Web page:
In a June 2005 secret memorandum, Muhammed, born in January 1979 in Zahedan, is described as suffering from a serious socialization disorder. His long-term perspectives are "bad" and he'll have to keep turning to psychiatric services to control his impulses.

Nearly three years earlier, in September 2002, he was deemed fit for release. A military panel said he should be freed or placed under the control of another country. "The detainee is not affiliated with Al Qaeda or the Taliban. He was involved in drug trafficking. It is unlikely that he represents a risk for the U.S. or its allies," reads one of the Wikileaks documents.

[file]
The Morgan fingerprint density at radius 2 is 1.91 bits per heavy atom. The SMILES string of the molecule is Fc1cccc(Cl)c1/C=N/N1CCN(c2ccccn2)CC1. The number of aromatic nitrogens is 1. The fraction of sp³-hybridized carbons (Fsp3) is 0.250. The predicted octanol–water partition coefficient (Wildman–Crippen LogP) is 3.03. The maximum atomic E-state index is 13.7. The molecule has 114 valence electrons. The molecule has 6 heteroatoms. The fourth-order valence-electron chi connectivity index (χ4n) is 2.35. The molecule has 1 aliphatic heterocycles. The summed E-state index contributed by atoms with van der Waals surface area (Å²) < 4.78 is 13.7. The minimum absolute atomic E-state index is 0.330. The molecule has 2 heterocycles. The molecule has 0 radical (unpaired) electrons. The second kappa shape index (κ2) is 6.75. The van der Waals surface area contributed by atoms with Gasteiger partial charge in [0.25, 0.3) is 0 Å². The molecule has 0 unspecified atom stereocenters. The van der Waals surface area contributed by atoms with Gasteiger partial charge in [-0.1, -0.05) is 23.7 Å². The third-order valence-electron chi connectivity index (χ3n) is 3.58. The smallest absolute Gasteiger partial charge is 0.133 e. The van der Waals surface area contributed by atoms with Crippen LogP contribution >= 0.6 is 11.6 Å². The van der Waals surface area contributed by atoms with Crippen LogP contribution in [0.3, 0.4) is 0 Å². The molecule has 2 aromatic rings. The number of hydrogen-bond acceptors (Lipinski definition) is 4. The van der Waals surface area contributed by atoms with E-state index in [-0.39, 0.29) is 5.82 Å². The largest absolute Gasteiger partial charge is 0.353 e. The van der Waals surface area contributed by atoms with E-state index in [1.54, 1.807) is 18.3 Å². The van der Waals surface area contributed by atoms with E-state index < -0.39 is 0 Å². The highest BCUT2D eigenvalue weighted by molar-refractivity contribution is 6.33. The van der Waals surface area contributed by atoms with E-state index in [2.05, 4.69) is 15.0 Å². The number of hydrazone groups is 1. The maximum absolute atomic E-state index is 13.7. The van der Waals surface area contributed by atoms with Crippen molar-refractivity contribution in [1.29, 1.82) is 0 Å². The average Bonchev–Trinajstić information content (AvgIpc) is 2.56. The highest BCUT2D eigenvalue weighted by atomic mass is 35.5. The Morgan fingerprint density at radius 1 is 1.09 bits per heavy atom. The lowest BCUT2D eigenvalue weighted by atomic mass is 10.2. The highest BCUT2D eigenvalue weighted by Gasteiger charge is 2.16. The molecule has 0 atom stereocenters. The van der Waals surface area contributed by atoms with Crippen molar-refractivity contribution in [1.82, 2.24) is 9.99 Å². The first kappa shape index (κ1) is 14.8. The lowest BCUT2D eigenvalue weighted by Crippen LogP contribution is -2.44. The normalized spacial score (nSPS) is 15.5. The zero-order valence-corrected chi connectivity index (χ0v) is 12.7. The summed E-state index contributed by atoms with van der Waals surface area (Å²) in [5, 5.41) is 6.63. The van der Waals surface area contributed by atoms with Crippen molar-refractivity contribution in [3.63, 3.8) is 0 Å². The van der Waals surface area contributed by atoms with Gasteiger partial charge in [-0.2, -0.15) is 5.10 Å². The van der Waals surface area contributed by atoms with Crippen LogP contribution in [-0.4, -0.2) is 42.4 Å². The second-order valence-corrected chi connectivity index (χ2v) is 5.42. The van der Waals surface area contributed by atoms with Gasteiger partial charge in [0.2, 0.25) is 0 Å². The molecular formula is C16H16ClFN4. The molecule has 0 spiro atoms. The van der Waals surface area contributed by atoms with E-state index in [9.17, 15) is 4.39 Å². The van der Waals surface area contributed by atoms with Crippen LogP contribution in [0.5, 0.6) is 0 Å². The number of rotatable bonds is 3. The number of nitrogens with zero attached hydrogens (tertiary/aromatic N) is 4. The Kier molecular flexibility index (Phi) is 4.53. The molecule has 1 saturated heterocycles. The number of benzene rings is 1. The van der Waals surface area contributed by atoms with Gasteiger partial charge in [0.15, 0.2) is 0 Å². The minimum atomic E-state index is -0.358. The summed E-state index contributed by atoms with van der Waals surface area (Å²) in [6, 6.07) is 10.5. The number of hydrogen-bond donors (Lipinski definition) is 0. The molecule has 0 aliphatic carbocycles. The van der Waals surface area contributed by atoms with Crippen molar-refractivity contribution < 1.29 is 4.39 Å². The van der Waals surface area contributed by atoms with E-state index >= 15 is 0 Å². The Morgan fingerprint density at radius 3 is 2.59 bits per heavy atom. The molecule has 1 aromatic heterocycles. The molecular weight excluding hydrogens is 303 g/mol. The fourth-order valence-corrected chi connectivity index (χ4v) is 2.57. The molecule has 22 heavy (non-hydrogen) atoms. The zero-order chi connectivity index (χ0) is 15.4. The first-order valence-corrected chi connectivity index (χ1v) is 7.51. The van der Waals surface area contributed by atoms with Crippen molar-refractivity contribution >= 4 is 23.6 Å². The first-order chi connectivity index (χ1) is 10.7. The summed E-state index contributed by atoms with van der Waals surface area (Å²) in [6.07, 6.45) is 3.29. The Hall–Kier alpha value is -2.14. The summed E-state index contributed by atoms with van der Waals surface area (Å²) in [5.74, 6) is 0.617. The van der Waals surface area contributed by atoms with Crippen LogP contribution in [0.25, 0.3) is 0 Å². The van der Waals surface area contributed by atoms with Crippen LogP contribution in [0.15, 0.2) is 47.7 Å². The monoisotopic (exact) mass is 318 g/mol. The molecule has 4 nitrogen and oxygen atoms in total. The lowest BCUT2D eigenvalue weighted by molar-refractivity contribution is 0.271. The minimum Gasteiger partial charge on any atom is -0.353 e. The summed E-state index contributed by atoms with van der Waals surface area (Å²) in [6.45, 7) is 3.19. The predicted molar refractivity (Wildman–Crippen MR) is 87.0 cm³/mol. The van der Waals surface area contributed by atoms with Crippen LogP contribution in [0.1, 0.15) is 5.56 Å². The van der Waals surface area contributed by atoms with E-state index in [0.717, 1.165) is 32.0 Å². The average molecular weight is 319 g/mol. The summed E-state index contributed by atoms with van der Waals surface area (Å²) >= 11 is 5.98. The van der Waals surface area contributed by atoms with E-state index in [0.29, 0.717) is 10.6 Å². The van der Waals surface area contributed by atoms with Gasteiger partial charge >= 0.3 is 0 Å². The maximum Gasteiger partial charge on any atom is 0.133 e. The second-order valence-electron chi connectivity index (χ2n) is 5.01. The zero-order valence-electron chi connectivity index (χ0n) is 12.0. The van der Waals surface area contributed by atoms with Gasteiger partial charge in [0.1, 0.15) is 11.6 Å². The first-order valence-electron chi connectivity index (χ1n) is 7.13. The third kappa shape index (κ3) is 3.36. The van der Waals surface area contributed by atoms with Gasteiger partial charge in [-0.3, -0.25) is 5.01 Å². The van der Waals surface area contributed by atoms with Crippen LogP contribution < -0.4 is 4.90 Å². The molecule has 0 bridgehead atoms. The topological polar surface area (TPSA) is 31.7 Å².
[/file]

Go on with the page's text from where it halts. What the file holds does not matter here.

But on Dec. 10, 2004, the prison commander, General Jay Hood, signed the order to keep him in detention: "The detainee remains an enemy combatant."

The minutes from the hearing in front of the Combatant Status Review Tribunal show stunning conversations between detainees, who often speak very little English, and judges who aren't really judges because it's an administrative process. Never mentioned by name, the so-called judges are instead referred to by vague titles: "Presiding officer," "member of the court," "personal representative (defense attorney)."

During the hearing, Muhammed explained he travelled to Afghanistan in late 2001 with "dreams to become rich fast." He never had any plans to work for the Taliban. "If the Taliban had known that I was a Catholic, they would have killed me," he says.